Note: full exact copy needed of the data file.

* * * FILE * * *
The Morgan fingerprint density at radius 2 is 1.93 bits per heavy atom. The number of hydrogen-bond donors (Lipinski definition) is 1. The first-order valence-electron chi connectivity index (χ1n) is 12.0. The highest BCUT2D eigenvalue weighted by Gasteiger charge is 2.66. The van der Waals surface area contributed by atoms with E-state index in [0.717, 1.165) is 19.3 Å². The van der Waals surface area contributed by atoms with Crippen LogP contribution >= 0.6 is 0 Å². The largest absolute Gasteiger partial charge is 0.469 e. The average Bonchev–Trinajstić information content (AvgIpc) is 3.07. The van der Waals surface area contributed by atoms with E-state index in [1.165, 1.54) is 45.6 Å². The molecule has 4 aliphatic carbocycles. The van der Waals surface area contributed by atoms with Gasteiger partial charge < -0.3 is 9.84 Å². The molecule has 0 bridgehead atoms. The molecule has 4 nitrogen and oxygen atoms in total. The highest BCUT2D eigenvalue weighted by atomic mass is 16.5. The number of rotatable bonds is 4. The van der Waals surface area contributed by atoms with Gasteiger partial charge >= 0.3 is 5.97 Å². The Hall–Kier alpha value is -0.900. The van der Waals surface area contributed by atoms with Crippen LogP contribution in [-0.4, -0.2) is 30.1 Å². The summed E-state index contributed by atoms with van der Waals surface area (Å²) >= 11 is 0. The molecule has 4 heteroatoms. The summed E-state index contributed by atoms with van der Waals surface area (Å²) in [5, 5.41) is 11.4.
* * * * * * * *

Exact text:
The Morgan fingerprint density at radius 2 is 1.93 bits per heavy atom. The number of hydrogen-bond donors (Lipinski definition) is 1. The first-order valence-electron chi connectivity index (χ1n) is 12.0. The highest BCUT2D eigenvalue weighted by Gasteiger charge is 2.66. The van der Waals surface area contributed by atoms with E-state index in [0.717, 1.165) is 19.3 Å². The van der Waals surface area contributed by atoms with Crippen LogP contribution >= 0.6 is 0 Å². The largest absolute Gasteiger partial charge is 0.469 e. The average Bonchev–Trinajstić information content (AvgIpc) is 3.07. The van der Waals surface area contributed by atoms with E-state index in [1.165, 1.54) is 45.6 Å². The molecule has 4 aliphatic carbocycles. The van der Waals surface area contributed by atoms with Gasteiger partial charge < -0.3 is 9.84 Å². The molecule has 0 bridgehead atoms. The molecule has 4 nitrogen and oxygen atoms in total. The highest BCUT2D eigenvalue weighted by atomic mass is 16.5. The number of rotatable bonds is 4. The van der Waals surface area contributed by atoms with Gasteiger partial charge >= 0.3 is 5.97 Å². The Hall–Kier alpha value is -0.900. The van der Waals surface area contributed by atoms with Crippen LogP contribution in [-0.4, -0.2) is 30.1 Å². The summed E-state index contributed by atoms with van der Waals surface area (Å²) >= 11 is 0. The molecule has 4 heteroatoms. The summed E-state index contributed by atoms with van der Waals surface area (Å²) in [5, 5.41) is 11.4.